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Newt Gingrich rides populist anger to next primary battle in Florida

Charlie Riedel/AP2011

Republicans woke up Sunday to the suddenly real prospect that their party could buck every unwritten rule and chose the insurgent candidate over the establishment favourite as their presidential nominee for the first time since 1964.

But as shocking as Newt Gingrich's win in Saturday's South Carolina primary seemed to some, given his roller-coaster campaign, it is entirely in keeping with the populist forces that have overtaken the party since Barack Obama entered the White House.

A petulant Mr. Gingrich managed to harness those forces in the final days before the South Carolina vote by appealing to the deep-seated antipathy of the Republican base toward Mr. Obama in a way that the more mild-mannered Mitt Romney never could.

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Whether Mr. Gingrich can ride the hostility of the party base toward Mr. Obama and Congress all the way to the nomination is another matter. South Carolina is about the most conservative state in the country. What works there may not in larger, swing states.

Mr. Romney is betting on that as the Republican race moves on to Florida, which holds its delegate-rich primary on Jan. 31. With far deeper pockets than Mr. Gingrich, the Romney campaign has already flooded the state with advertising and will only ramp up its attacks on Mr. Gingrich's past in the coming days.

The Romney campaign had been hoping popular former Florida governor Jeb Bush, who many in the party had tried to recruit to run for the nomination, would endorse Mr. Romney before the Jan. 31 primary. But Mr. Bush has so far vowed to stay neutral.

Two debates this week – on Monday and Thursday – could be critical. Two televised encounters last week in South Carolina proved decisive in determining the outcome of the primary, as Republican voters there were won over by Mr. Gingrich's fire in the belly responses and put off by Mr. Romney's business-like answers.

And Mr. Gingrich kept it up on the Sunday morning talk shows, hammering home his contention that Mr. Obama has fostered a culture of dependency as the "the best food stamp president we've ever had."

Responding to South Carolina Democratic congressman Jim Clyburn's contention that he has purposely employed racially tinged language, stoking divisions that remain raw in the South, Mr. Gingrich was unapologetic.

"I think it's unfortunate that liberal leaders, whatever their ethnic backgrounds, can't have an honest debate about policies that fail," Mr. Gingrich said. "The fact is we have a real national debate under way."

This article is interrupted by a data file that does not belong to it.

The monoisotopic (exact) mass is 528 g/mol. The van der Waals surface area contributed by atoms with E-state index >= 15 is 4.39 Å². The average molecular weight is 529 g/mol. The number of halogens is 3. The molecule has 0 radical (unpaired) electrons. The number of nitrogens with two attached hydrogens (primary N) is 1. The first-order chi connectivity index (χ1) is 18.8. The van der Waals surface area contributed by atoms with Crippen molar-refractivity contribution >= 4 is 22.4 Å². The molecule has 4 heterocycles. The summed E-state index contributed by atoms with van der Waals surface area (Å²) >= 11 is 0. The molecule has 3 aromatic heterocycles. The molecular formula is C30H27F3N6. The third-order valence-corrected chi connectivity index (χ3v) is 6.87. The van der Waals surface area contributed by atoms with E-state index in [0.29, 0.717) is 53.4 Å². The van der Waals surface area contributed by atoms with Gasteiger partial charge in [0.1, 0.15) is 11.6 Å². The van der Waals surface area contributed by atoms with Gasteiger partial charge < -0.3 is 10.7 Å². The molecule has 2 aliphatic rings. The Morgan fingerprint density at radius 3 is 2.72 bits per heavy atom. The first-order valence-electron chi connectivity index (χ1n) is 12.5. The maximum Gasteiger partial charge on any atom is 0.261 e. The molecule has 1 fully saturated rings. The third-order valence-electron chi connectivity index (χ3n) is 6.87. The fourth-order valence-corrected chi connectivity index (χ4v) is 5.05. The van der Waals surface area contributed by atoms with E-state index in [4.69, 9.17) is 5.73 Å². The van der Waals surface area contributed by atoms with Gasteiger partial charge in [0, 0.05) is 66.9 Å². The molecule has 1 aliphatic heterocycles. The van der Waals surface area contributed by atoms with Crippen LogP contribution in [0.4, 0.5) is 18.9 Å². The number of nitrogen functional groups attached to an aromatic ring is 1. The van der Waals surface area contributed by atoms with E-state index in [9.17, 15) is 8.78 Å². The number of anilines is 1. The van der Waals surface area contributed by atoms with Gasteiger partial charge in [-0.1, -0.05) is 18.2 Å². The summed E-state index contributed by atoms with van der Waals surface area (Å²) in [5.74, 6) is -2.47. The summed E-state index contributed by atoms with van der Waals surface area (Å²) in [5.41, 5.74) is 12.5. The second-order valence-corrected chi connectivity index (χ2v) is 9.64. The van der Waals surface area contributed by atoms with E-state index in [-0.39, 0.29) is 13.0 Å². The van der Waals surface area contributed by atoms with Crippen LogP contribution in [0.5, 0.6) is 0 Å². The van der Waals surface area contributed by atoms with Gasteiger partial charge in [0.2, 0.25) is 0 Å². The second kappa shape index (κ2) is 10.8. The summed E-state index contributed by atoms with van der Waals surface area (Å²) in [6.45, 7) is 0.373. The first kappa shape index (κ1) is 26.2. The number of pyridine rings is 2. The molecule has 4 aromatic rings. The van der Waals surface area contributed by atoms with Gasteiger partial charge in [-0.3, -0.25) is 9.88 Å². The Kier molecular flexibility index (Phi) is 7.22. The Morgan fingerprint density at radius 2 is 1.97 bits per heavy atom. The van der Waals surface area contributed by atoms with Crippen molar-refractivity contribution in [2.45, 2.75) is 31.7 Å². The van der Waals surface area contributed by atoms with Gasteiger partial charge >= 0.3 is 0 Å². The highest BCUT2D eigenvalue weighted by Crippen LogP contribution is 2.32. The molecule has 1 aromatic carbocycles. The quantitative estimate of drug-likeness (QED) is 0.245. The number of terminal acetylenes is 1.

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Mr. Gingrich, who returned to Washington in time to attend the Catholic archdiocese's annual Mass for Life on Sunday, did the rounds of all the major political talk shows except ABC's This Week.

He cancelled a scheduled appearance after the network broadcast an interview on Thursday with his second wife, who said Mr. Gingrich had sought an open marriage with her so that he could keep a mistress on the side.

"It was almost as though ABC was an arm of the Romney campaign, deliberately trying to set the stage and rig the game," Mr. Gingrich said on the CBS show Face the Nation. "People just repudiated it. I was amazed at how intense the feeling was."

Mr. Gingrich's indignation may or not be real. The ABC interview and Mr. Gingrich's response to it during Thursday's CNN debate worked overwhelmingly in his favour.

On Sunday, Mr. Gingrich signalled that he would maintain his successful line of attack against Mr. Romney as a "timid Massachusetts moderate" in contrast to his purported record as a "bold Reagan conservative."

"He had been pro-choice, pro-gun control, pro-tax increase," Mr. Gingrich said of Mr. Romney's record as governor of Massachusetts between 2002 and 2006. "Despite his advertisements, it was clear he was way to the left of South Carolinians."

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Mr. Romney, who was dogged in the run-up to the South Carolina vote by his refusal to release his tax returns from previous years, committed to doing so on Tuesday – the same day he is set to deliver a major economic address.

Criticized for appearing brittle and detached from average Americans – he had described the $375,000 (U.S.) he earned in speaking fees in the year to last February as "not very much" – Mr. Romney countered he was "calm under fire" while Mr. Gingrich "flies off the handle."

"I have emotion and passion. I'm going to show the passion that I have when it comes naturally," Mr. Romney told Fox News Sunday.

But he conceded that Mr. Gingrich had been able to channel Republican voters' anger at Washington better than him, even though Mr. Romney has never worked in the capital while Mr. Gingrich has spent more than three decades there.

"Anger is a source of his campaign," Mr. Romney said. "There is no question that if you look back at those debates, he was angry."

Not since libertarian Barry Goldwater upended the GOP establishment in 1964 has the Republican base imposed its choice on the party. Even in 1980, when Ronald Reagan beat George H.W. Bush, Mr. Reagan had history on his side as the runner-up in 1976.

A Gingrich win this year would be at odds with historical precedent. But, then again, so would a victory by Mr. Romney. No candidate who has lost South Carolina has gone on to win the nomination since the state introduced its primary in 1980.

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About the Author

Columnist Konrad Yakabuski writes on politics, policy and business for The Globe and Mail’s Comment section and Report on Business. More

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